By contributor Farida El Sheshingy.
Last year, I turned 21 and it was a huge deal for me. Where I come from it meant that I had become a fully-grown adult, with major roles and responsibilities in the eyes of society. It meant I could make my own decisions and take the path I thought suited me best, regardless of what others thought. It also meant that I’d be a fresh college graduate, but I had other plans; I’m not just a student, I am also a soccer player. When my teachers in high school asked, “What do you want to do when you graduate?” I would answer, “I want to be a soccer player.” I have always dreamed of becoming a professional soccer player, and I still do.
Growing up in Cairo, Egypt, that dream had been slowly drifting away as the years went on. There, soccer is the national sport, but only for men. It was a struggle to keep both my education and soccer intact. I have been pursuing my soccer dream since I started playing at the age of eleven, when I moved from the school I had been going to since first grade to a completely new school in a new part of town. All the boys would tease me and say I wasn’t as good, as fast, or as strong as them. Some of them would tackle me to the ground, or kick me out of the game because I “ruined it” and some simply didn’t respect me because I was a girl. Others loved the challenge and actually helped me improve my game. It was fun for them, but it meant the world to me. I was the only girl in my age group who played the beautiful game every day during lunchtime. I eventually became known at school as the seventh grader with a ball under her arm.
I watched movies like Gracie, Bend it Like Beckham, and She’s The Man! They inspired me to be the best player I could be. I dreamed of going to a university where I could be part of a soccer team and be loved for who I was and what I do. I had always wanted to walk around campus and have people look at me and say, “That’s the soccer player that plays on the school team.” I wanted to feel like I belonged to something bigger than myself, because that little girl with the ball didn’t really know any better. If someone had told me, “You will end up playing for a varsity team at a Canadian university and study what you love,” I would have laughed in their face.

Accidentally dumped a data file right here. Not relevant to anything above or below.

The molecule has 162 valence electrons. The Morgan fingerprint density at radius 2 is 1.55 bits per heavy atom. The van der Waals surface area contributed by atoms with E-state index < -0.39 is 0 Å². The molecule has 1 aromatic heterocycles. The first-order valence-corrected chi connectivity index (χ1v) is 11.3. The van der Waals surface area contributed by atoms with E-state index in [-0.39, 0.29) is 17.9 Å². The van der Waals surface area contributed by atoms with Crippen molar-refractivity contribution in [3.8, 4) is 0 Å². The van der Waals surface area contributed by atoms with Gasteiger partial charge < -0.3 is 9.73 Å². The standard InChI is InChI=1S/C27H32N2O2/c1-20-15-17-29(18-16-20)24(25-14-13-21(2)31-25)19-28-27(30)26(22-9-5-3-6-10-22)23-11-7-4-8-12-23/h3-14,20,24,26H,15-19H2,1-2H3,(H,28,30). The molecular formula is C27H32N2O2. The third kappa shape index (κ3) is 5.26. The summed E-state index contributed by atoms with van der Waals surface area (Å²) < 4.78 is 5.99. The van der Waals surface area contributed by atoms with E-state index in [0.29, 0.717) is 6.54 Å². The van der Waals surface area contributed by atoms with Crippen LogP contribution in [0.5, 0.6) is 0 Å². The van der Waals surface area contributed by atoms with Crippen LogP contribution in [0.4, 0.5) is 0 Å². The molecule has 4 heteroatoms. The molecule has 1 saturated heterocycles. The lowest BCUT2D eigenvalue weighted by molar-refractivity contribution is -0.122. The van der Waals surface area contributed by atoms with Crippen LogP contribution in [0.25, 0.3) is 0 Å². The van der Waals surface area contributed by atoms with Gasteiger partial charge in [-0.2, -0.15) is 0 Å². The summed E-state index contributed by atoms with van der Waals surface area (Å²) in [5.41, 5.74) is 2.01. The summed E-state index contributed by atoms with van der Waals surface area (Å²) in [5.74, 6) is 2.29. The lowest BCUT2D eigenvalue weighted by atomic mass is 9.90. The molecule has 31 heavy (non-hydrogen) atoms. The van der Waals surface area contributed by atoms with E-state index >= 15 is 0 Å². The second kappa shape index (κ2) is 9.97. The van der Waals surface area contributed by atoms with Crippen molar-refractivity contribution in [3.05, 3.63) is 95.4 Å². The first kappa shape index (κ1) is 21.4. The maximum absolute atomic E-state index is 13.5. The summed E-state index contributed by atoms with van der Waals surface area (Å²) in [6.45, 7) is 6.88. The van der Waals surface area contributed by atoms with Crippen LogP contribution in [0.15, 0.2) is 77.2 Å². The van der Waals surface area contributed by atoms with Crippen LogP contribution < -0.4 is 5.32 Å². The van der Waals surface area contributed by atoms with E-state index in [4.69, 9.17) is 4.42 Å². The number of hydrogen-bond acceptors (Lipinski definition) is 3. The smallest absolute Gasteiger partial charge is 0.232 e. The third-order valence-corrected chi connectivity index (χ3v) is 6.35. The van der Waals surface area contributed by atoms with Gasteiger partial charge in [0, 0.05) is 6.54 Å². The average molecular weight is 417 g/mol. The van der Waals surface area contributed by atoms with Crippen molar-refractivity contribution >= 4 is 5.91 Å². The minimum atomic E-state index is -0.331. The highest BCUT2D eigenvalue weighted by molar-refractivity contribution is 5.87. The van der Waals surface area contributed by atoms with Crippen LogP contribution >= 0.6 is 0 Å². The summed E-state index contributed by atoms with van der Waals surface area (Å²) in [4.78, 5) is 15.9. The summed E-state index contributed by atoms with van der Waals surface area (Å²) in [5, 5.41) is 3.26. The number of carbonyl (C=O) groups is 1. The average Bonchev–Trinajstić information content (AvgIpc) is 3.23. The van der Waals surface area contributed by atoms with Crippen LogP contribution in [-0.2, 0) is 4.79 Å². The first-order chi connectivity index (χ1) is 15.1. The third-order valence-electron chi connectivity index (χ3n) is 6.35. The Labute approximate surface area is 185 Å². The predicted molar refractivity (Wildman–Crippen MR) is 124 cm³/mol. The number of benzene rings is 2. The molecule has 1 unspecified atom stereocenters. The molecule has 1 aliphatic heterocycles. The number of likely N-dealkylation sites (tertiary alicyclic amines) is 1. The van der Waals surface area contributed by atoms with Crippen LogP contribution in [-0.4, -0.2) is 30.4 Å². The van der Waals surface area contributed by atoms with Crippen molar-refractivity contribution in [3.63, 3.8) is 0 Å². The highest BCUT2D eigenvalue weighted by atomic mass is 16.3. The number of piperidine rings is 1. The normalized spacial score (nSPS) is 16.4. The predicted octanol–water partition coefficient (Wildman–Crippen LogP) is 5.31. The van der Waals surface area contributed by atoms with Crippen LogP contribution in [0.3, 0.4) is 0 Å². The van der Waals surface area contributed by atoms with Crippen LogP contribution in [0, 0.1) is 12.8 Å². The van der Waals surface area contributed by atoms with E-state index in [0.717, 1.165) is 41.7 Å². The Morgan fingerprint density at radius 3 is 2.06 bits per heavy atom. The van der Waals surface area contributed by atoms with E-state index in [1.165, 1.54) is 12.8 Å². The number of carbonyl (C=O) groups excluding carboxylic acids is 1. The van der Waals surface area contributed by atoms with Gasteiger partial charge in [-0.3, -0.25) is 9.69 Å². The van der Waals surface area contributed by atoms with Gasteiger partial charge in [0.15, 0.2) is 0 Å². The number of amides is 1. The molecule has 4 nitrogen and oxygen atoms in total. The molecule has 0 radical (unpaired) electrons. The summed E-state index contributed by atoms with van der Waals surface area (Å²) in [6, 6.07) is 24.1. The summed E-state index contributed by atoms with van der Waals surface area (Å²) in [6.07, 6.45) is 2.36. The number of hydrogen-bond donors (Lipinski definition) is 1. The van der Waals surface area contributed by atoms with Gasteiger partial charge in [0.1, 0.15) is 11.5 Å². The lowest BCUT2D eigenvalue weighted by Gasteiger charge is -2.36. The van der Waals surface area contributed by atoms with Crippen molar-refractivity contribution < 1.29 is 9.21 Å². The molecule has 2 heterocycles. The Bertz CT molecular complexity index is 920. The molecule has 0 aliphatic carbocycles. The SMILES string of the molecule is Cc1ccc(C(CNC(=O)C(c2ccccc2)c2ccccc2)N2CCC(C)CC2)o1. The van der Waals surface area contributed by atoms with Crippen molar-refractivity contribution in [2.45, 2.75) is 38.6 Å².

I joined the VIU Mariners on August 7, 2014. Fresh from a blistering hot climate where the average temperature is 28 to 50 degrees Celsius, it was a very pleasant surprise to be able to breathe. I arrived at midnight, and the first training session was at 4 p.m. I tried to get some sleep, but the excitement kept me up all night—that and the time difference from Egypt.
The hours flew by and I found myself marching towards the Mariner field to meet my coach, who I had been chatting with all summer.
“Welcome to Canada!” he said, and a rush of happiness raced through me. We walked over to my teammates and it felt like my first day of school again, being greeted by the principal with my parents, except this time I was all alone. They were all sitting down in a semi-circle on the grass, waiting for our first team meeting. I sat at the far right side and looked up to my coach. My hands were ice cold and my heart was racing already. I wouldn’t dare to look at my teammates, even though I was so eager to meet them, but I could sense their curiousness: Who is this new Egyptian girl, and what’s her story?
“Ladies, let’s make this a good session today. It has been a long break, but I can tell within the first 10 minutes who put in the effort over the summer. So if you have worked hard, it will pay off. That being said, I expect all of you to give 100 per cent today and every day for the rest of pre-season and season.”
I stepped on the field and into the warm-up. Everybody was chatting while we jogged a couple of laps around that freshly cut grass field, but I could barely hear anything other than my own heartbeat. We moved on to touches, passing the ball around, and I could tell my touch was way off. I couldn’t, for the life of me, make a good pass with my left foot. It seemed so natural to my teammates though. I had a lot to work on, and I could see the difference in the level already. We moved on to dribbling the ball around in a circle, alternating feet, side stepping, and doing short bursts of sprints, and by that time I could barely keep my legs going. I was physically and mentally drained, not to mention distracted by all the beauty around me. I had never seen so many trees before, that much variety in colour, and was constantly whispering irrelevant things to myself like, “You should have known better than to wear navy blue in August,” and, “I hope the assistant coach likes me. She seems like an amazing player who I could learn a lot from.” I was just about ready to give up. That’s when I first heard my new friends call my name. It sounded so foreign, and reminded me for the millionth time that I had left home.
“Keep going, Farida! You can do this, come on, don’t stop now!” Then all of a sudden, I could run again. And the rest is history.
Today, continuing to be a part of this team is a real blessing. Here I am, a 22-year-old Egyptian soccer player, battling for a spot on the team with all that I am. My journey with the Mariners is a culmination of everything I have worked for in my life. I thank God every day, and I look forward to the rest of our season this year. It truly is an honour to wear that jersey, and represent VIU— Go Mariners!